Education reform groups across the state hope to play a pivotal role in shaping the future of public education, a landscape that has been changing since the first cohort of public charters was approved nearly two decades ago.
Groups such as New Haven-based ConnCan and Connecticut Council for Education Reform, and StudentsFirst are widely recognized for their lobbying efforts to expand public charters, increase teacher and school accountability and increase funding for school choice programs. Other groups such as Educators4Excellence, Teach for America and Achievement First have more distinct niches including operating public charters and training educators to advocate for change at the state level.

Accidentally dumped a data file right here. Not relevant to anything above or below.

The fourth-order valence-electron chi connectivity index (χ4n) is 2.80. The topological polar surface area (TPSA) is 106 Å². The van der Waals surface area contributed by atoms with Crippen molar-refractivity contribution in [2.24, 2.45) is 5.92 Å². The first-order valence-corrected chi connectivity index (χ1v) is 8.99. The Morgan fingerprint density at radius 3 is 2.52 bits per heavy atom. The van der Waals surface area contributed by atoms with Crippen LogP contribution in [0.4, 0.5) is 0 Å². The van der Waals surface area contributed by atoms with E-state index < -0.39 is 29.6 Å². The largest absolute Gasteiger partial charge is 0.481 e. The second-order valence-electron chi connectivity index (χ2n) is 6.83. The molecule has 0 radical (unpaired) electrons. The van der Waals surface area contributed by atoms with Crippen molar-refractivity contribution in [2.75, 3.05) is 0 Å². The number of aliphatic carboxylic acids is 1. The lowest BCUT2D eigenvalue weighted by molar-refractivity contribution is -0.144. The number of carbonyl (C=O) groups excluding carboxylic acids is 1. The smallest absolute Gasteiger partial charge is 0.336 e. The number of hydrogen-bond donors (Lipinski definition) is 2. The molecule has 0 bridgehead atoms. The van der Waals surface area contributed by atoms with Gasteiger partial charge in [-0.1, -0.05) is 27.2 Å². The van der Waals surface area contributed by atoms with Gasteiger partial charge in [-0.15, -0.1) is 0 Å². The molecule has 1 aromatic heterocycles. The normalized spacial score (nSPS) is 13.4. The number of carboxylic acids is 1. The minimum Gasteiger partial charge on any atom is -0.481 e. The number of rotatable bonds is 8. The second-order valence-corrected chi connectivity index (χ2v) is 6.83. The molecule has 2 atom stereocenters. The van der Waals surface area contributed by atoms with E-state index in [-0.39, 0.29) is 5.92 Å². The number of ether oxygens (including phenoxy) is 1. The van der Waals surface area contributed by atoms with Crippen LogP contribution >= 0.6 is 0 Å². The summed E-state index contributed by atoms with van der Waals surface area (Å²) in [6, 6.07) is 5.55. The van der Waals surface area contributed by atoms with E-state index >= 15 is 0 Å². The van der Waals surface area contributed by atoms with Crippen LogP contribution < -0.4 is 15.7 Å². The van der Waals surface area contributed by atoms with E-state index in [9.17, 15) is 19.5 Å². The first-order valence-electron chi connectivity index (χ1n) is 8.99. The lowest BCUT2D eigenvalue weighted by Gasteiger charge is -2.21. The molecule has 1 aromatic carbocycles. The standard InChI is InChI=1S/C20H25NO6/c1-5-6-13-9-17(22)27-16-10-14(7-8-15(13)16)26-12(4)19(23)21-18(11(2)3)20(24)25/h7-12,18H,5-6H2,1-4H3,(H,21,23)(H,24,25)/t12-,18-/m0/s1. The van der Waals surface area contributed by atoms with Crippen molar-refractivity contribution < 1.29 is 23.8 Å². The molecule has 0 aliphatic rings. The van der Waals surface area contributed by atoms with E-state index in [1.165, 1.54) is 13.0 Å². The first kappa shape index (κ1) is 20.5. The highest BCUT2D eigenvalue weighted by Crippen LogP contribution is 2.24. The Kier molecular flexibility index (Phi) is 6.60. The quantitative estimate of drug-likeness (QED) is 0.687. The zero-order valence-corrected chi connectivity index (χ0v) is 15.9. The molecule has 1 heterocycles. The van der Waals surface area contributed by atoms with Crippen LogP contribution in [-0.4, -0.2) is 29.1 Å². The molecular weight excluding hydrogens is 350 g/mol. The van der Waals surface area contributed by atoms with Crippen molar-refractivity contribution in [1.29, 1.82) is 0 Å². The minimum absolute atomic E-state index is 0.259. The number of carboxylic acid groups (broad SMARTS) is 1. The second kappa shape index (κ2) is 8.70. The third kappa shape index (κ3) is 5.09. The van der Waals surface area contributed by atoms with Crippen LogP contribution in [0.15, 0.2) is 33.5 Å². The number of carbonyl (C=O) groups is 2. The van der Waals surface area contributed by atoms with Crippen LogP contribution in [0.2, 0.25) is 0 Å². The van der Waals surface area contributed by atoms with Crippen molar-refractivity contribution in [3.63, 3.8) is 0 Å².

Many of the groups say they opened offices in the state in response to requests from group members, community members and parents. In other cases, the attraction is being near a place such as New Haven, where collaboration has been proved possible by the nationally-recognized teacher contract agreement and ongoing school change initiative.